Like many other choreographers, such as George Balanchine and Martha Graham, Bob Fosse is one who created lots of spectacular work and an entire stylistic repertoire. His movements are slinky and sensual yet always have much emotional depth.
Fosse died over 25 years ago yet his style is still desired and emulated widely, especially throughout the US. The revival of Chicago the musical, choreographed by Fosse devotee Ann Reinking, is still running on Broadway and Pippin (with Fosse-inspired choreography by Chet Walker) is also back. Fosse’s work continues to inspire.
Fosse didn’t codify a technique to train dancers, yet his style serves as an essential base for students of all disciplines; Fosse’s smooth style and attention to detail are invaluable. Fosse is known to have called his dancers “actors”, emphasising that their primary job is to communicate a story as everything he did had an emotional, mental, political and ethical side to it. The dancers he trained are complete entertainers through their deep understanding of performance. Each step has intent behind it and you have to bring out every aspect of the character to convey it.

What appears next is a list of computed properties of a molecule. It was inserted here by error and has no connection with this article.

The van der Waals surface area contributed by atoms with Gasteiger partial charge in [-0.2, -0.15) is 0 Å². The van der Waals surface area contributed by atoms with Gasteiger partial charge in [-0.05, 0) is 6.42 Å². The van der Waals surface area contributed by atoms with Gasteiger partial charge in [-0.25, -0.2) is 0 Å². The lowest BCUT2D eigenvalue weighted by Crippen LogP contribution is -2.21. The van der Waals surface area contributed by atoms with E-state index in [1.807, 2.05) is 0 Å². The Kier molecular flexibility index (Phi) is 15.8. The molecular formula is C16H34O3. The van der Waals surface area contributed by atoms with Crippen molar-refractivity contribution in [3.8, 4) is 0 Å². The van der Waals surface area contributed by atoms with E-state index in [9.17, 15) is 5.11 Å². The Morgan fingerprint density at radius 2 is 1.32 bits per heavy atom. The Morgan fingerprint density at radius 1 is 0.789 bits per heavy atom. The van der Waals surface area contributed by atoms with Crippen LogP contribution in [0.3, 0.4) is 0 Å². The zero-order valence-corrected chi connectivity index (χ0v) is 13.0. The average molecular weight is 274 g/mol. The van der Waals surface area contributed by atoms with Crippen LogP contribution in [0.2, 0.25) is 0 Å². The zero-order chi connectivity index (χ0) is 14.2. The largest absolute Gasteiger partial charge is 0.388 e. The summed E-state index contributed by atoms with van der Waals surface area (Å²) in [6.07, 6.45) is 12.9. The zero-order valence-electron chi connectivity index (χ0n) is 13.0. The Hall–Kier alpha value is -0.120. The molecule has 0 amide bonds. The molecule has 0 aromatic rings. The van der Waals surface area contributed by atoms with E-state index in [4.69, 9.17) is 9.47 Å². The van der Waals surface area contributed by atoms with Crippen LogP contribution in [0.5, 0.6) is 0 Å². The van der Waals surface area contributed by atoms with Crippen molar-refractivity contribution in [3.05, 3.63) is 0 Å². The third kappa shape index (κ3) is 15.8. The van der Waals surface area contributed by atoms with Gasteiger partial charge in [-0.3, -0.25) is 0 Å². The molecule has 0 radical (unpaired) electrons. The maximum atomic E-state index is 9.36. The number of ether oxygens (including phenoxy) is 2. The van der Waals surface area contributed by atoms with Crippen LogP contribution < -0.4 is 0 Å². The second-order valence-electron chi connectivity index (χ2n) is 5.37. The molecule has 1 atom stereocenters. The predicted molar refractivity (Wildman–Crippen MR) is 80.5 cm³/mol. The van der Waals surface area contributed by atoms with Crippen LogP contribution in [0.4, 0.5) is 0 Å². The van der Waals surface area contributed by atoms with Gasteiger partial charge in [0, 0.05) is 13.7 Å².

Fosse style encourages dancers to engage emotionally and also helps develop ensemble skills. In addition to dancers working together as a group, attention to detail is paramount. The intricate nature of Fosse’s choreography means so much can be conveyed through the subtlety of a single finger wag or a sideways glance. The style requires an incredible work ethic because much of the work is based on intricate isolations, so dancers develop a heightened body awareness and focus.
While the process of learning the work is intense, it is apparent there are two huge payoffs in auditions and onstage. You must be able to watch and replicate in a detailed and multi-layered way, and a diligent rehearsal process ensures confidence in performance.